This logic guarantees that if you succeed in taxing the “sins” out of existence then we’re killing the source of funding the good stuff. If smokers stop smoking (which is a good public health outcome), we end up killing the revenue stream for hospitals, but if more people smoke, then we have decent funding for public hospitals. We want to tax and regulate polluters out of existence. If we tax them for the purpose of funding, then we would want them to become bigger, more profitable, and therefore, more economically and politically influential, which ensures that they will use their power to block all efforts to decarbonize. We need to decouple the taxing from the spending. Tax polluters out of existence, not because we need their money or their permission the have clean air, water, soil and to have a sustainable and prosperous economy.
Furthermore, re-distribution means that accept the existing engines of the economy that produce inequality, injustice, exclusion, and pollution, then struggle to correct its effects and fight against powerful vested interest groups to tax a bit of their ill-gotten wealth to compensate the victims of this abusive system. What we need to do is to change the very engines that produce these negative effects in the first place, and replace them with new engines that produce equity, justice, inclusion, and prosperity for all by design. That is to say, we need a system that pre-distributes wealth the correct way, by design.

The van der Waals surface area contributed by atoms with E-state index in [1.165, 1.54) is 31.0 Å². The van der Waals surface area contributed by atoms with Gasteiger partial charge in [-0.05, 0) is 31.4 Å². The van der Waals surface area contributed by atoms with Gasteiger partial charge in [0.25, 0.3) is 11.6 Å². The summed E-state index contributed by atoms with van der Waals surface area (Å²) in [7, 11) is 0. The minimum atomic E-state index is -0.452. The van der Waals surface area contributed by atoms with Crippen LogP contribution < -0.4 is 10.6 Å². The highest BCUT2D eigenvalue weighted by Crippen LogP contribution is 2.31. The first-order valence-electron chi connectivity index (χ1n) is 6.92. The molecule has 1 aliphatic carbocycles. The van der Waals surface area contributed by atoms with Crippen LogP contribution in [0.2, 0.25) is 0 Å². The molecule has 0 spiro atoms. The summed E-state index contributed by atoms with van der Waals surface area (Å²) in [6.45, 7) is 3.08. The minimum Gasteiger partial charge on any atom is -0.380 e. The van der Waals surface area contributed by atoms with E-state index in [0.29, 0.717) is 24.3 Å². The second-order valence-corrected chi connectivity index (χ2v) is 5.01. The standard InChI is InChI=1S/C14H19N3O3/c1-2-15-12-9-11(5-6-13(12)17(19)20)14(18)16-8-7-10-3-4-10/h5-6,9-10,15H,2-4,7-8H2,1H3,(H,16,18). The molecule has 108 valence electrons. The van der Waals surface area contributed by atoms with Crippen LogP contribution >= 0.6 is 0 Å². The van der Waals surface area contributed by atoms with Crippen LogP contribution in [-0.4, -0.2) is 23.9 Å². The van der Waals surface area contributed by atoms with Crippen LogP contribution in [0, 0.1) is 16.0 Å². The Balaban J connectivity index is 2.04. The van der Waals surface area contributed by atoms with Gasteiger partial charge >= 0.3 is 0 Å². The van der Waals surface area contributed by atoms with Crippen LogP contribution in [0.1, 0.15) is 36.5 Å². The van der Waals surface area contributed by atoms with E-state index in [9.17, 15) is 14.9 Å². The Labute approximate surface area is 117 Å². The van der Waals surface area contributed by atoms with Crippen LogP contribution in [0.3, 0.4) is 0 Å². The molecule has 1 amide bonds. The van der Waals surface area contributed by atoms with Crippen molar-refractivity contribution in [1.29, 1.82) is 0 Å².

African Youth for Tax Justice
I had the pleasure of attending a youth-led panel organized by Youth For Tax Justice Network. It was an amazing showcase of African youth, their talent, creativity, passion, and commitment to Africa’s transformation and for economic justice. The panel featured their creative work during the campaign for the UN Tax Convention. With their permission, I am sharing a handful of the videos, poems, and graphics that they produced. They have inspired all of us and they gave us a lot of hope, and made us very proud.